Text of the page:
Strategic Perspectives – this item asks about results and how we are to evaluate them. In the case of the barber he may approach this aspect of his operational structure by creating a survey that customers can answer honestly so that he becomes aware of whether his current actions are achieving the results that are in line with his mission and vision. You must measure what you are doing! You cannot take for granted that your service is second-to-none and that it does not need to be improved.
Strategic Themes & Results – In this area of the business the barber must now ask the question; what are my main areas of focus? What results do I want to achieve in order to satisfy the customer’s needs? In this area the barber must set quality goals for himself (number of cuts per hour, acceptable percentage of quality haircuts based on daily or weekly customer feedback, use of the best products and machines) and must then incorporate the feedback he gets from his customers (for example a customer may say, “I prefer ‘X’ product to ‘Y’ when you are finishing my haircut” or “I want to be shaved by a rotary trimmer rather than a razor”). It is only by this kind of understanding that the barber will soon see an increase in customer loyalty, a greater acceptance of his vision to create gentlemen and improved service delivery standards. Many people are not inclined to write things done but rely on memory to run their operations, this is a fatal mistake. It is important to document your progress and actions; for it is by this that you will know how well you are progressing, what you need to change and what is the general health of your business.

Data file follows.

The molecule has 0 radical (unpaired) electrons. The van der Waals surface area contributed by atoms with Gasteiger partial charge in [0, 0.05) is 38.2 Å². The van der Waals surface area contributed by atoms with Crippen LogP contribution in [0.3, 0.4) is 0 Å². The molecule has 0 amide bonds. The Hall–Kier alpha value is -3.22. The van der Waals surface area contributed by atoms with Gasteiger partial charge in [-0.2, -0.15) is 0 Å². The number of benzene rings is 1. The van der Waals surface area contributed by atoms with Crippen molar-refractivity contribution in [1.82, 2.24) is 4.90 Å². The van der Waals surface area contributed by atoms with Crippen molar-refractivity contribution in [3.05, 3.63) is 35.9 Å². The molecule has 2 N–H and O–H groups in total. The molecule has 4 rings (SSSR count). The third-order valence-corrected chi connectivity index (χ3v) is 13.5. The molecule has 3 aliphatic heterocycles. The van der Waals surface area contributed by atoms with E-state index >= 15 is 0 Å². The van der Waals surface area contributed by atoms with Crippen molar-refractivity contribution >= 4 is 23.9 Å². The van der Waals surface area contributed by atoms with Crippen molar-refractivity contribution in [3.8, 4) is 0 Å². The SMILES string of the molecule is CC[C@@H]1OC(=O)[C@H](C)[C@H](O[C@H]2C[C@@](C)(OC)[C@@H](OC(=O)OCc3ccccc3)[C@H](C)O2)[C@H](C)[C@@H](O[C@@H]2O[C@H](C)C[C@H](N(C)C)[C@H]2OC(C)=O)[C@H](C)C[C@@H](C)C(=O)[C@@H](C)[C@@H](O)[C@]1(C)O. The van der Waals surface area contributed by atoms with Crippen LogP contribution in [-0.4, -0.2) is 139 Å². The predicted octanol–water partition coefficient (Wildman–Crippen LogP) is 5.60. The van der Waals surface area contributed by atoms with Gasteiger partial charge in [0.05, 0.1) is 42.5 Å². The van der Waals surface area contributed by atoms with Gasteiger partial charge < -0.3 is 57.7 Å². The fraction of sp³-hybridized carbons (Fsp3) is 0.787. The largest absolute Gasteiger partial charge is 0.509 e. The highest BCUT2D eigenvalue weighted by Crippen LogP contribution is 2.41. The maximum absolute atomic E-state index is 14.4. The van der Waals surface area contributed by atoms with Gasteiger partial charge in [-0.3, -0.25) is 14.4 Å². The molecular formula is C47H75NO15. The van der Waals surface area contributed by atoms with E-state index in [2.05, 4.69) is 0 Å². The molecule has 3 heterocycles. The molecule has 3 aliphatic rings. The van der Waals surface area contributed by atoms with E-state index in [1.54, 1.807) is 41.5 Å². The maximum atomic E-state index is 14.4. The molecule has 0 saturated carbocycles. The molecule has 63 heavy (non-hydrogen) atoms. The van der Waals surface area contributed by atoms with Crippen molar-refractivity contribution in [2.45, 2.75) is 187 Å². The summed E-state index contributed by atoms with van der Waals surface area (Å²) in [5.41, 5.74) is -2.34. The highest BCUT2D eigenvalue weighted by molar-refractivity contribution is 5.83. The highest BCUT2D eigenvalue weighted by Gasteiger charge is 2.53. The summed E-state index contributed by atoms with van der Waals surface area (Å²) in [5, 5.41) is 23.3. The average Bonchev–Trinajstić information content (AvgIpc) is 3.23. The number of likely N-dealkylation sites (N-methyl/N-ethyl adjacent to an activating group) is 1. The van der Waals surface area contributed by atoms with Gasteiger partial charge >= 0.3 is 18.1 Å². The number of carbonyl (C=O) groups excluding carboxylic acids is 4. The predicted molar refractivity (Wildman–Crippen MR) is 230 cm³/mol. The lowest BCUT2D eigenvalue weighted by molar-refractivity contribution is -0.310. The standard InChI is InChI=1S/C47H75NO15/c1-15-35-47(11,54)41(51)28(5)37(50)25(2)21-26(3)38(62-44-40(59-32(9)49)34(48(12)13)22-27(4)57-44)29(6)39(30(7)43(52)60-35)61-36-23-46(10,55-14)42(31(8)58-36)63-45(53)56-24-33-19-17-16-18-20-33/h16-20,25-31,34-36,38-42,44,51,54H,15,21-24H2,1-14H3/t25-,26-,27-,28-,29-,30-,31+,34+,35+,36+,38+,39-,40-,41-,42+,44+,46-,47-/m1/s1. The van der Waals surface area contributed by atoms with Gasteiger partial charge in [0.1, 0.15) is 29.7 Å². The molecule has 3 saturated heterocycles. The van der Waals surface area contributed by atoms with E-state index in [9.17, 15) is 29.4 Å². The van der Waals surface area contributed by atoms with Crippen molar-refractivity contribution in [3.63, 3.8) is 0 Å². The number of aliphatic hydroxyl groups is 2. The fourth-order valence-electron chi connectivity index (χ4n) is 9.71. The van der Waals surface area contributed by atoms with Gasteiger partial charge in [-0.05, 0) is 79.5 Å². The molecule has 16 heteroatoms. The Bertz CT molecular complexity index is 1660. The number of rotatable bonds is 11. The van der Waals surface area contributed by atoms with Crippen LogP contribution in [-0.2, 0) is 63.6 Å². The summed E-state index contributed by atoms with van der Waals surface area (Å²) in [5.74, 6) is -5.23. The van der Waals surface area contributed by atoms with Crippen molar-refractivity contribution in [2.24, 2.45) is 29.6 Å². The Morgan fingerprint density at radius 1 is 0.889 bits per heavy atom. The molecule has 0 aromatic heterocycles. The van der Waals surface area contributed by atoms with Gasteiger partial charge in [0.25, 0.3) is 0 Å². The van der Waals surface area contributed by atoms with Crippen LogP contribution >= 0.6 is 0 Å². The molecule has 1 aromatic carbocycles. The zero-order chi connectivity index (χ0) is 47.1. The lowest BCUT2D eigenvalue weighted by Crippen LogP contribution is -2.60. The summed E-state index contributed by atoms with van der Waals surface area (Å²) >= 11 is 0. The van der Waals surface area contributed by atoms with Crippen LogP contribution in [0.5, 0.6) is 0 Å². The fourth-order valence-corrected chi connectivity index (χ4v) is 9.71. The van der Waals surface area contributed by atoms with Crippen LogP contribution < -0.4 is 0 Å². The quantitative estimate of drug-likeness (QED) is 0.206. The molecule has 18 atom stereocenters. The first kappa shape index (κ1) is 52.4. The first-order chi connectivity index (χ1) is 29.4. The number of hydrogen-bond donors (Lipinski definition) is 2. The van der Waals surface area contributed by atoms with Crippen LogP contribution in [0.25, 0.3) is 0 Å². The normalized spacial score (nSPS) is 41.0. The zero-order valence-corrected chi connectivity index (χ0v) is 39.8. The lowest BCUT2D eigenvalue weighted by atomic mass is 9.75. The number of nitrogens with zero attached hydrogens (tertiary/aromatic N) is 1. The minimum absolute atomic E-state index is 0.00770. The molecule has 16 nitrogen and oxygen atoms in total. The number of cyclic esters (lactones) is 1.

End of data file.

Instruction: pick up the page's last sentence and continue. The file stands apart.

Objectives – The question that must be answered here is what continuous improvements are needed to get results? In this instance the barber has to set some objectives for himself like upgrading his skills, learning innovative haircuts from other barbers or magazines, trying new ideas and techniques and asking the customers what they would like to see. This approach creates a strong bond between the barber and the customers; it challenges the barber to stay on the cutting edge and ensures that quality stays high. Customers appreciate that.
Strategy Map – this can look like a jumbled mess when viewed for the first time but once you know how to read them you soon see it as a map that can be used to navigate your business operations, be sensitive to the customer’s behavior, see daily results and view future projections all on the one document. Strategy maps answer the question … How do we create and improve value for customers? It introduces new products, refines processes, and creates an avenue for the customer’s voice to be heard consistently and as a result one can then develop and create initiatives to answer their needs and wants.